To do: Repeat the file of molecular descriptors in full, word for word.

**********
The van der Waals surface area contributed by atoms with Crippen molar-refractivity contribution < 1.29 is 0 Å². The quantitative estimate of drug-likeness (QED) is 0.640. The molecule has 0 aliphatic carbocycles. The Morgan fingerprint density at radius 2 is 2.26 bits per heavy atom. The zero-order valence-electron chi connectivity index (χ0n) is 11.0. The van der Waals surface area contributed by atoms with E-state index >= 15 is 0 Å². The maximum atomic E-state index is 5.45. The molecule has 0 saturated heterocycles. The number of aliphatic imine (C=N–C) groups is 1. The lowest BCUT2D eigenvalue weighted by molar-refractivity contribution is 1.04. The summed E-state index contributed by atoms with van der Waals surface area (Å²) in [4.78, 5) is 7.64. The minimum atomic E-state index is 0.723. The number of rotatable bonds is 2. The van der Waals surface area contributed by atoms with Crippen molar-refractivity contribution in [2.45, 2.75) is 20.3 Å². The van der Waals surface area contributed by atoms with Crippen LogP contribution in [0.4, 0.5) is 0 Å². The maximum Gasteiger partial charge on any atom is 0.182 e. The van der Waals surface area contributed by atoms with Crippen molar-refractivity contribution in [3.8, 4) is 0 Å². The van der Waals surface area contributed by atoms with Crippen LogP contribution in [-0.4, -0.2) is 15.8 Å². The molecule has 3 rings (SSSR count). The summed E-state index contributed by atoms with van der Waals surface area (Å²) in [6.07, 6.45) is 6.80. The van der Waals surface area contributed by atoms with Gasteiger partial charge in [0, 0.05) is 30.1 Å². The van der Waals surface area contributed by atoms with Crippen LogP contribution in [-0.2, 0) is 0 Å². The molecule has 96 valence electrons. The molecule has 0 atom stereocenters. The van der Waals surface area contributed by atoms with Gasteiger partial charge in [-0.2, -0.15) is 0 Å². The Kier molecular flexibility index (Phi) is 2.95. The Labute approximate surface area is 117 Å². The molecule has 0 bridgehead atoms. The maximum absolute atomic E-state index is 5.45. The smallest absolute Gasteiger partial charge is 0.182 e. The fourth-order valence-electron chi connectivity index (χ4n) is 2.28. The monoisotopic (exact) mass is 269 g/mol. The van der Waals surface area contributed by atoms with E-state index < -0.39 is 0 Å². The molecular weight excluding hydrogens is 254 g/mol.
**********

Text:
The van der Waals surface area contributed by atoms with Crippen molar-refractivity contribution < 1.29 is 0 Å². The quantitative estimate of drug-likeness (QED) is 0.640. The molecule has 0 aliphatic carbocycles. The Morgan fingerprint density at radius 2 is 2.26 bits per heavy atom. The zero-order valence-electron chi connectivity index (χ0n) is 11.0. The van der Waals surface area contributed by atoms with E-state index >= 15 is 0 Å². The maximum atomic E-state index is 5.45. The molecule has 0 saturated heterocycles. The number of aliphatic imine (C=N–C) groups is 1. The lowest BCUT2D eigenvalue weighted by molar-refractivity contribution is 1.04. The summed E-state index contributed by atoms with van der Waals surface area (Å²) in [4.78, 5) is 7.64. The minimum atomic E-state index is 0.723. The number of rotatable bonds is 2. The van der Waals surface area contributed by atoms with Crippen molar-refractivity contribution in [2.45, 2.75) is 20.3 Å². The van der Waals surface area contributed by atoms with Crippen LogP contribution in [0.4, 0.5) is 0 Å². The maximum Gasteiger partial charge on any atom is 0.182 e. The van der Waals surface area contributed by atoms with Crippen molar-refractivity contribution in [3.8, 4) is 0 Å². The van der Waals surface area contributed by atoms with Crippen LogP contribution in [-0.4, -0.2) is 15.8 Å². The molecule has 3 rings (SSSR count). The summed E-state index contributed by atoms with van der Waals surface area (Å²) in [6.07, 6.45) is 6.80. The van der Waals surface area contributed by atoms with Gasteiger partial charge in [0, 0.05) is 30.1 Å². The van der Waals surface area contributed by atoms with Crippen LogP contribution in [-0.2, 0) is 0 Å². The molecule has 96 valence electrons. The molecule has 0 atom stereocenters. The van der Waals surface area contributed by atoms with Gasteiger partial charge in [-0.2, -0.15) is 0 Å². The Kier molecular flexibility index (Phi) is 2.95. The Labute approximate surface area is 117 Å². The molecule has 0 bridgehead atoms. The maximum absolute atomic E-state index is 5.45. The smallest absolute Gasteiger partial charge is 0.182 e. The fourth-order valence-electron chi connectivity index (χ4n) is 2.28. The monoisotopic (exact) mass is 269 g/mol. The van der Waals surface area contributed by atoms with E-state index < -0.39 is 0 Å². The molecular weight excluding hydrogens is 254 g/mol.